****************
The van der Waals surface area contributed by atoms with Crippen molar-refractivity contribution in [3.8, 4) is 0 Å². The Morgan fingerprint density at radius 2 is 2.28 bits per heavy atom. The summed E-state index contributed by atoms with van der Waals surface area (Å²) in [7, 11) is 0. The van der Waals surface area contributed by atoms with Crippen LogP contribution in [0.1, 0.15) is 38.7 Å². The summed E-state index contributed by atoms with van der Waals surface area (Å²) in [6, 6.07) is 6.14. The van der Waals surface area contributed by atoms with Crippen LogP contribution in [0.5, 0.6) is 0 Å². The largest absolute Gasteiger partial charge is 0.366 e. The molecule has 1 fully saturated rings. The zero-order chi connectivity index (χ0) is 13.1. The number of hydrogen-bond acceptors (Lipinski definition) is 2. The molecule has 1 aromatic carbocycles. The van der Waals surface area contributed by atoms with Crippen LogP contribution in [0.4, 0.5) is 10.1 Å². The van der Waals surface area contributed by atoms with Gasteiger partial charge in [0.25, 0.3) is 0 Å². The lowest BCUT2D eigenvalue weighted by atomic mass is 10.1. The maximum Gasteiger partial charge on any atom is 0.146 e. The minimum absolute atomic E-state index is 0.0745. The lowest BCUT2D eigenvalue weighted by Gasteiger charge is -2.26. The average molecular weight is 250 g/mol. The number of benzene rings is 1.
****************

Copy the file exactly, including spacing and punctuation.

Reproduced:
The van der Waals surface area contributed by atoms with Crippen molar-refractivity contribution in [3.8, 4) is 0 Å². The Morgan fingerprint density at radius 2 is 2.28 bits per heavy atom. The summed E-state index contributed by atoms with van der Waals surface area (Å²) in [7, 11) is 0. The van der Waals surface area contributed by atoms with Crippen LogP contribution in [0.1, 0.15) is 38.7 Å². The summed E-state index contributed by atoms with van der Waals surface area (Å²) in [6, 6.07) is 6.14. The van der Waals surface area contributed by atoms with Crippen LogP contribution in [0.5, 0.6) is 0 Å². The largest absolute Gasteiger partial charge is 0.366 e. The molecule has 1 fully saturated rings. The zero-order chi connectivity index (χ0) is 13.1. The number of hydrogen-bond acceptors (Lipinski definition) is 2. The molecule has 1 aromatic carbocycles. The van der Waals surface area contributed by atoms with Crippen LogP contribution in [0.4, 0.5) is 10.1 Å². The van der Waals surface area contributed by atoms with Gasteiger partial charge in [0.25, 0.3) is 0 Å². The lowest BCUT2D eigenvalue weighted by atomic mass is 10.1. The maximum Gasteiger partial charge on any atom is 0.146 e. The minimum absolute atomic E-state index is 0.0745. The lowest BCUT2D eigenvalue weighted by Gasteiger charge is -2.26. The average molecular weight is 250 g/mol. The number of benzene rings is 1.